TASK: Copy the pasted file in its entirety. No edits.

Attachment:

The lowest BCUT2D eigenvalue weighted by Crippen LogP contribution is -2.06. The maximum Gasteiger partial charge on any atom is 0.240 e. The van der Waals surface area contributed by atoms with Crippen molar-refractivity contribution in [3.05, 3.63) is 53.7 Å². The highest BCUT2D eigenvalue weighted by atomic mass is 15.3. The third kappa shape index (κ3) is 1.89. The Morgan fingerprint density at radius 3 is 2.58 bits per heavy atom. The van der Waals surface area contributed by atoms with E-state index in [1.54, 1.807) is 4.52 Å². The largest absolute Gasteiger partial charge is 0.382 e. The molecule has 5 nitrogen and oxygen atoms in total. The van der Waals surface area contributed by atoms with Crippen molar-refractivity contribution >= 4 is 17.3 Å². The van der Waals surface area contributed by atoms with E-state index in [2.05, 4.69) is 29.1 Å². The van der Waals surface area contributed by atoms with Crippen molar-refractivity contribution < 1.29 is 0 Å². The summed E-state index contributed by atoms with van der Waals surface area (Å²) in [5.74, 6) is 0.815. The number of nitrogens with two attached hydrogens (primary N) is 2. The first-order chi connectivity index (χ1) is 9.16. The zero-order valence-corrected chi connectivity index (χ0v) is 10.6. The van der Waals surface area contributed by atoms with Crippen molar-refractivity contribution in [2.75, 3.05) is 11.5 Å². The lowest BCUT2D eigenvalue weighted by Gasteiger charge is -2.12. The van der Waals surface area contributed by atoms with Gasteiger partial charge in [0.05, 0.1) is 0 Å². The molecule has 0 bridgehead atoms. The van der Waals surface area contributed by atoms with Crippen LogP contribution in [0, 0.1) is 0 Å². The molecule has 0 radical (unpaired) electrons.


The lowest BCUT2D eigenvalue weighted by Crippen LogP contribution is -2.06. The maximum Gasteiger partial charge on any atom is 0.240 e. The van der Waals surface area contributed by atoms with Crippen molar-refractivity contribution in [3.05, 3.63) is 53.7 Å². The highest BCUT2D eigenvalue weighted by atomic mass is 15.3. The third kappa shape index (κ3) is 1.89. The Morgan fingerprint density at radius 3 is 2.58 bits per heavy atom. The van der Waals surface area contributed by atoms with E-state index in [1.54, 1.807) is 4.52 Å². The largest absolute Gasteiger partial charge is 0.382 e. The molecule has 5 nitrogen and oxygen atoms in total. The van der Waals surface area contributed by atoms with Crippen molar-refractivity contribution >= 4 is 17.3 Å². The van der Waals surface area contributed by atoms with E-state index in [2.05, 4.69) is 29.1 Å². The van der Waals surface area contributed by atoms with Crippen molar-refractivity contribution < 1.29 is 0 Å². The summed E-state index contributed by atoms with van der Waals surface area (Å²) in [5.74, 6) is 0.815. The number of nitrogens with two attached hydrogens (primary N) is 2. The first-order chi connectivity index (χ1) is 9.16. The zero-order valence-corrected chi connectivity index (χ0v) is 10.6. The van der Waals surface area contributed by atoms with Crippen molar-refractivity contribution in [2.75, 3.05) is 11.5 Å². The lowest BCUT2D eigenvalue weighted by Gasteiger charge is -2.12. The van der Waals surface area contributed by atoms with Gasteiger partial charge in [0.05, 0.1) is 0 Å². The molecule has 0 bridgehead atoms. The van der Waals surface area contributed by atoms with Crippen LogP contribution in [0, 0.1) is 0 Å². The molecule has 0 radical (unpaired) electrons.